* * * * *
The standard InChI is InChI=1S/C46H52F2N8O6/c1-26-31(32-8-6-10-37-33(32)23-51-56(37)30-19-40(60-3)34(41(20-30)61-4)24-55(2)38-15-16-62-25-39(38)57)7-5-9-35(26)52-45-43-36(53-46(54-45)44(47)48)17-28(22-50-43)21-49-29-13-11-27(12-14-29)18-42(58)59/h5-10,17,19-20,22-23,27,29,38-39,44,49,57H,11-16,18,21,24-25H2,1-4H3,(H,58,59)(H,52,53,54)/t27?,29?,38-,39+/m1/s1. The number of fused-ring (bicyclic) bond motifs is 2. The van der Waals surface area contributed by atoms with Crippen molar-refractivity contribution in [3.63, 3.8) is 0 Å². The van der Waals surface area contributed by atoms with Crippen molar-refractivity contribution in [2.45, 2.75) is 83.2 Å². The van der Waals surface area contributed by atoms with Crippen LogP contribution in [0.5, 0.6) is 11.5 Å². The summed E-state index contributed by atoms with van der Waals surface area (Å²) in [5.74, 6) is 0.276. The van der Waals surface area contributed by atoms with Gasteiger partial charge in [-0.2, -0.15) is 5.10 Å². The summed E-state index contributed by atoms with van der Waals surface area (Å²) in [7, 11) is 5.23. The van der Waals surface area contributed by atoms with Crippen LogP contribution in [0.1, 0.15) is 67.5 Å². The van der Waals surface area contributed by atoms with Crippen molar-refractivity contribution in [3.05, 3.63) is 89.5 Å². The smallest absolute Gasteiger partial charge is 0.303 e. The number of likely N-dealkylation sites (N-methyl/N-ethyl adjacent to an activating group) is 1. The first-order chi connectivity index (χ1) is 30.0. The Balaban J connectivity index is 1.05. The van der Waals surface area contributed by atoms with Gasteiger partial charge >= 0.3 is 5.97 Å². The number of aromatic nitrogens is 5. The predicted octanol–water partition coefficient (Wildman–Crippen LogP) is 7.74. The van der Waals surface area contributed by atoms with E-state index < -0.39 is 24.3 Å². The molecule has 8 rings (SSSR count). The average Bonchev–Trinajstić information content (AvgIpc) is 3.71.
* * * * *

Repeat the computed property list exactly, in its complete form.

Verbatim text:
The standard InChI is InChI=1S/C46H52F2N8O6/c1-26-31(32-8-6-10-37-33(32)23-51-56(37)30-19-40(60-3)34(41(20-30)61-4)24-55(2)38-15-16-62-25-39(38)57)7-5-9-35(26)52-45-43-36(53-46(54-45)44(47)48)17-28(22-50-43)21-49-29-13-11-27(12-14-29)18-42(58)59/h5-10,17,19-20,22-23,27,29,38-39,44,49,57H,11-16,18,21,24-25H2,1-4H3,(H,58,59)(H,52,53,54)/t27?,29?,38-,39+/m1/s1. The number of fused-ring (bicyclic) bond motifs is 2. The van der Waals surface area contributed by atoms with Crippen molar-refractivity contribution in [3.63, 3.8) is 0 Å². The van der Waals surface area contributed by atoms with Crippen molar-refractivity contribution in [2.45, 2.75) is 83.2 Å². The van der Waals surface area contributed by atoms with Crippen LogP contribution in [0.5, 0.6) is 11.5 Å². The summed E-state index contributed by atoms with van der Waals surface area (Å²) in [5.74, 6) is 0.276. The van der Waals surface area contributed by atoms with Gasteiger partial charge in [-0.2, -0.15) is 5.10 Å². The summed E-state index contributed by atoms with van der Waals surface area (Å²) in [7, 11) is 5.23. The van der Waals surface area contributed by atoms with Crippen LogP contribution in [0.1, 0.15) is 67.5 Å². The van der Waals surface area contributed by atoms with Crippen molar-refractivity contribution in [3.05, 3.63) is 89.5 Å². The smallest absolute Gasteiger partial charge is 0.303 e. The number of likely N-dealkylation sites (N-methyl/N-ethyl adjacent to an activating group) is 1. The first-order chi connectivity index (χ1) is 30.0. The Balaban J connectivity index is 1.05. The van der Waals surface area contributed by atoms with Gasteiger partial charge >= 0.3 is 5.97 Å². The number of aromatic nitrogens is 5. The predicted octanol–water partition coefficient (Wildman–Crippen LogP) is 7.74. The van der Waals surface area contributed by atoms with E-state index < -0.39 is 24.3 Å². The molecule has 8 rings (SSSR count). The average Bonchev–Trinajstić information content (AvgIpc) is 3.71.